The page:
Michael Williams is a Geographer in the Research Support Branch at the Economic Research Service. His work at the agency focuses on geospatial analysis and cartographic design, but also provides solutions for work and data automation and visualizations using a variety of business intelligence tools and techniques.
Michael has worked with geospatial technologies since 2001 on projects ranging from research and development to exploration geophysics. Some of his past projects include the preservation of historic maps through digitization and georeferencing, cadastral surveys with research of land and title records in California, Colorado, Louisiana, Texas, and West Virginia, and numerous topographic and bathymetric survey projects covering thousands of square miles throughout the United States.
Before joining the Economic Research Service, Michael served as a Geographic Information Systems (GIS) Specialist for Louisiana’s Office of Conservation where he managed the location reporting and tracking of natural resources and associated assets and infrastructure across the State through the Statewide GIS: Strategic Online Natural Resource Information System (SONRIS). Prior to his public service, Michael spent 15 years in the private sector where he held roles managing projects, overseeing business operations, and providing consulting services.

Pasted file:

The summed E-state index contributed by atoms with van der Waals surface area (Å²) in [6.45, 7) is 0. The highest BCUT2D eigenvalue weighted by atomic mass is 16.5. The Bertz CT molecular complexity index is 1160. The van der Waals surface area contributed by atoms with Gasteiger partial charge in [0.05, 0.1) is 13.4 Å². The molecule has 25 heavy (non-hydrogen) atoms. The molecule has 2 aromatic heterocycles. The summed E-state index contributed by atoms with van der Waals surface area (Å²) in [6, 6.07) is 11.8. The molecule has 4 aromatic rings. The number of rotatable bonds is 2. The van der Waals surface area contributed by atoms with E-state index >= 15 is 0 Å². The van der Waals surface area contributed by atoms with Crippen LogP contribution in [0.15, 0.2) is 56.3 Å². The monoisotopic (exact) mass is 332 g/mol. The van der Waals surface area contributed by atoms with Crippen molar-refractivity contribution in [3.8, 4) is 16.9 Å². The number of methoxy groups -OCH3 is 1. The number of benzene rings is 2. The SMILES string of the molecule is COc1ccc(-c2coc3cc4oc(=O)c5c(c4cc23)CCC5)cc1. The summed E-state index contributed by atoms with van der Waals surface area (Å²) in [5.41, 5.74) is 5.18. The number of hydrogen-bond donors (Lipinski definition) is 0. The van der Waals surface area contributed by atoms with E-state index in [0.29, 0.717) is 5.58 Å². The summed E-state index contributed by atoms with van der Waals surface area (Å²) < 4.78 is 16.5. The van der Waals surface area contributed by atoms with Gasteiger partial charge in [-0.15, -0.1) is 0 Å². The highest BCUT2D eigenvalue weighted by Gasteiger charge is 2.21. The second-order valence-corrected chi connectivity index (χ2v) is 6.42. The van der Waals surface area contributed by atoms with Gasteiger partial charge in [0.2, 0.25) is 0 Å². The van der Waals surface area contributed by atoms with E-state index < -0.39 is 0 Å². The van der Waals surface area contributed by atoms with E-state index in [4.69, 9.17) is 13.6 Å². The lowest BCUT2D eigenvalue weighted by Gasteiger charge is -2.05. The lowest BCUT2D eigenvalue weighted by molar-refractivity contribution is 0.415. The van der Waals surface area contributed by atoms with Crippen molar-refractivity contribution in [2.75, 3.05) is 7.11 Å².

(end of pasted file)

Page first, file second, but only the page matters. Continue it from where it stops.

Michael graduated Cum Laude from Fort Hays State University where he received his bachelor’s in Geoscience with a focus in Geography and a minor in Management Information Systems. He continues to study Geospatial Sciences at Lamar University.`
Michael is a certified Geographic Information System Professional (GISP) and is active in several communities of geospatial science including the Urban and Regional Information Systems Association (URISA) where he assisted with coordination and provided sponsorship at the organization’s annual conference in 2019. He also maintains active membership with the American Society of Photogrammetry and Remote Sensing (ASPRS), The Association of American Geographers (AAG), and the American Geophysical Union (AGU) to name a few.